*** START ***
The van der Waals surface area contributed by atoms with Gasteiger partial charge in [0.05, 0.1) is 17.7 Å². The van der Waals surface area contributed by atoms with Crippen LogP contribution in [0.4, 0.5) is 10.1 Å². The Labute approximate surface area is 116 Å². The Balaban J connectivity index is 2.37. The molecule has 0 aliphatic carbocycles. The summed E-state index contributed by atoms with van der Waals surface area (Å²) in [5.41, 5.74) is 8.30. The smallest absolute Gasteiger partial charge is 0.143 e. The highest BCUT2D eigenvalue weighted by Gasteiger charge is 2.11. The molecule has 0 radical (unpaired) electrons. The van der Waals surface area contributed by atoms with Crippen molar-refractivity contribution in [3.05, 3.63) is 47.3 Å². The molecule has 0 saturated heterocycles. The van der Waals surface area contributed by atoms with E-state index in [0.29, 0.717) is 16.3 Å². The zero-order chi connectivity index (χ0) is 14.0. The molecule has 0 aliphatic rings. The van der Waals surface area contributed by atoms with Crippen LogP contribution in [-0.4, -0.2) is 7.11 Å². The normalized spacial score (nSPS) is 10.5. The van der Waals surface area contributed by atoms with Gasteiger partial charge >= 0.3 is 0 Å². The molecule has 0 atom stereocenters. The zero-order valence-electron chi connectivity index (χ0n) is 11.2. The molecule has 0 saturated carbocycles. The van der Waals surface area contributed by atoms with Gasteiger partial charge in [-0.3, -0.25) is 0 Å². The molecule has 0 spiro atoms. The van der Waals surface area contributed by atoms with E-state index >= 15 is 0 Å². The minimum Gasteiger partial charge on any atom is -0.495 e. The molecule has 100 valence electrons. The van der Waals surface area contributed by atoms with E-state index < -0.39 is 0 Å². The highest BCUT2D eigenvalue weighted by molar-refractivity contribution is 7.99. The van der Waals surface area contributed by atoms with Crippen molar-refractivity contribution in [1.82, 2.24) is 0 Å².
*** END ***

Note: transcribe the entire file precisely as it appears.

The van der Waals surface area contributed by atoms with Gasteiger partial charge in [0.05, 0.1) is 17.7 Å². The van der Waals surface area contributed by atoms with Crippen LogP contribution in [0.4, 0.5) is 10.1 Å². The Labute approximate surface area is 116 Å². The Balaban J connectivity index is 2.37. The molecule has 0 aliphatic carbocycles. The summed E-state index contributed by atoms with van der Waals surface area (Å²) in [5.41, 5.74) is 8.30. The smallest absolute Gasteiger partial charge is 0.143 e. The highest BCUT2D eigenvalue weighted by Gasteiger charge is 2.11. The molecule has 0 radical (unpaired) electrons. The van der Waals surface area contributed by atoms with Crippen molar-refractivity contribution in [3.05, 3.63) is 47.3 Å². The molecule has 0 saturated heterocycles. The van der Waals surface area contributed by atoms with E-state index in [0.29, 0.717) is 16.3 Å². The zero-order chi connectivity index (χ0) is 14.0. The molecule has 0 aliphatic rings. The van der Waals surface area contributed by atoms with Crippen LogP contribution in [-0.4, -0.2) is 7.11 Å². The normalized spacial score (nSPS) is 10.5. The van der Waals surface area contributed by atoms with Gasteiger partial charge >= 0.3 is 0 Å². The molecule has 0 atom stereocenters. The zero-order valence-electron chi connectivity index (χ0n) is 11.2. The molecule has 0 saturated carbocycles. The van der Waals surface area contributed by atoms with Gasteiger partial charge in [-0.3, -0.25) is 0 Å². The molecule has 0 spiro atoms. The van der Waals surface area contributed by atoms with E-state index >= 15 is 0 Å². The minimum Gasteiger partial charge on any atom is -0.495 e. The molecule has 100 valence electrons. The van der Waals surface area contributed by atoms with E-state index < -0.39 is 0 Å². The highest BCUT2D eigenvalue weighted by molar-refractivity contribution is 7.99. The van der Waals surface area contributed by atoms with Crippen molar-refractivity contribution in [1.82, 2.24) is 0 Å².